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Soweto bombings underline need for explosives bill

30 October 2002

The ANC in KwaZulu Natal expresses it outrage at the cowardly acts of terrorism, with the detonation of ten bombs in Soweto and one in Bronkhorstspruit. We extend our deepest condolences and sympathy to the families of the dead and injured. These heinous crimes underline the critical need for the Explosives Bill which is due to be passed in Parliament tomorrow.

The Explosives Bill was introduced in Parliament as a direct response to destabilising forces in South Africa which pose a dangerous threat to the safety and security of its people, and in compliance with international obligations imposed by the International Convention on the Marking of Plastic Explosives to which South Africa acceded to on 30 January 2000. This Bill was not aimed at victimising law-abiding Hindu people, but allows government to effectively respond to matters of international security, as well as real threats of internal anarchy by, for example, radical right-wing organisations targeting government. It is the duty of government to protect its people, and this law is just one mechanism enabling government to perform this vital function.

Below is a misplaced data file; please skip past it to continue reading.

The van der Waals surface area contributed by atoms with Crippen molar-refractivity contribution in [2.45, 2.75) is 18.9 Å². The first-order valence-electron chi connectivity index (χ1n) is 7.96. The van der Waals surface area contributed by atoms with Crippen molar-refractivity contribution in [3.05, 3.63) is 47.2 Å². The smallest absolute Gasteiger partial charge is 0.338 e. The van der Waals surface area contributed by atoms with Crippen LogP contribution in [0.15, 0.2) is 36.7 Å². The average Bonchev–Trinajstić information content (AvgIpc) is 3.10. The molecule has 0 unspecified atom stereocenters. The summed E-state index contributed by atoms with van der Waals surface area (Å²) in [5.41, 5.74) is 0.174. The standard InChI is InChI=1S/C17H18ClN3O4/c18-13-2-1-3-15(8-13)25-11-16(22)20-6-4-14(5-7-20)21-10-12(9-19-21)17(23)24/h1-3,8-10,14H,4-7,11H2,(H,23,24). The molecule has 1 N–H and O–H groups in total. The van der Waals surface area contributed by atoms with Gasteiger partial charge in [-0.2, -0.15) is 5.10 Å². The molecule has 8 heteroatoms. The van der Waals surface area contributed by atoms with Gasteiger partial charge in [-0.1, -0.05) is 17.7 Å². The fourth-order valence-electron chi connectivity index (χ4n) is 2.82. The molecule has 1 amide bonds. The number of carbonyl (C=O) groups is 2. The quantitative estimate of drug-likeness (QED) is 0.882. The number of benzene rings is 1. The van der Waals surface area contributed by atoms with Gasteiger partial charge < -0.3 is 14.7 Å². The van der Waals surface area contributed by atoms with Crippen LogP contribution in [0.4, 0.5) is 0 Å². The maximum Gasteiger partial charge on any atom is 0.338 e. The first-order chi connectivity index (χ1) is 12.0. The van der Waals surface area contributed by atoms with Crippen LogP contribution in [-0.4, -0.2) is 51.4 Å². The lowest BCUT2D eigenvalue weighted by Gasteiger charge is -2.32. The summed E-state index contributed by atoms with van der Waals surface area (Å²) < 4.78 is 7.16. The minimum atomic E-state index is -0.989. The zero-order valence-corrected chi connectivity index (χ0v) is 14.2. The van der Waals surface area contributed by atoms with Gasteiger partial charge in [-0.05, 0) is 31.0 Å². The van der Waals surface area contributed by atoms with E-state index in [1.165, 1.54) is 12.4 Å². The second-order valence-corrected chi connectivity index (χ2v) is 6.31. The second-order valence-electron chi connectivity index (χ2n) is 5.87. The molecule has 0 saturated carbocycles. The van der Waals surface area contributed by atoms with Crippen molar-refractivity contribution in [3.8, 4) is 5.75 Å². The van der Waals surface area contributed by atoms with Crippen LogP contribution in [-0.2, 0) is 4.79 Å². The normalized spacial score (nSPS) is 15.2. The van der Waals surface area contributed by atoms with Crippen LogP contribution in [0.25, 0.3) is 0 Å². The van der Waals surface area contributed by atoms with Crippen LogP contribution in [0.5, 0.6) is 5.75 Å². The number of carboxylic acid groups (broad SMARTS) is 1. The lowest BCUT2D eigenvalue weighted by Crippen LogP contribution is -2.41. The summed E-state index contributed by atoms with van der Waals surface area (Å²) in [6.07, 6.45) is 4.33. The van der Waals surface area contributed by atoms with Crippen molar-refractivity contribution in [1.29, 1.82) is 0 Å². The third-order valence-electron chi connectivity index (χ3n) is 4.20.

KwaZulu-Natal, with its history of political violence, is particularly vulnerable to anti-government forces. Illegal arms caches of the pre-1994 era, have yet to be uncovered. Today, our province is swamped with illegal weapons used in cash heists, armed robberies and hijackings. Military explosives are part of this problem, and the main object of the Explosives Bill is to ensure adequate control over their illegal use and distribution.

In addition, the increased use and unrestricted availability of fireworks in South Africa, some of them lethal, in the absence of safety controls in place, has been of growing concern to government. Every year children and animals are severely maimed as a result of domestic fireworks. It is incumbent on government to ban the handling of fireworks by underage children, and to ensure that animals are protected. These restrictions will be contained in the regulations of the Explosives Bill.

The ANC wishes to place on record that it has never been the aim of the national Explosives Bill to undermine the important religious ceremonies of the Hindu people. The ANC respects the constitutional right of all citizens to practice their religion freely and openly.

In drafting the legislation a wide variety of stakeholders were consulted. In addition the Bill was published for a 30-day period where public comment was invited. The recent concerns raised by the Hindu community in KwaZulu-Natal have been seriously considered by the ANC on Parliament`s Safety and Security Portfolio Committee, and amendments to the Bill have been made.

S`bu Ndebele on 082 553 3592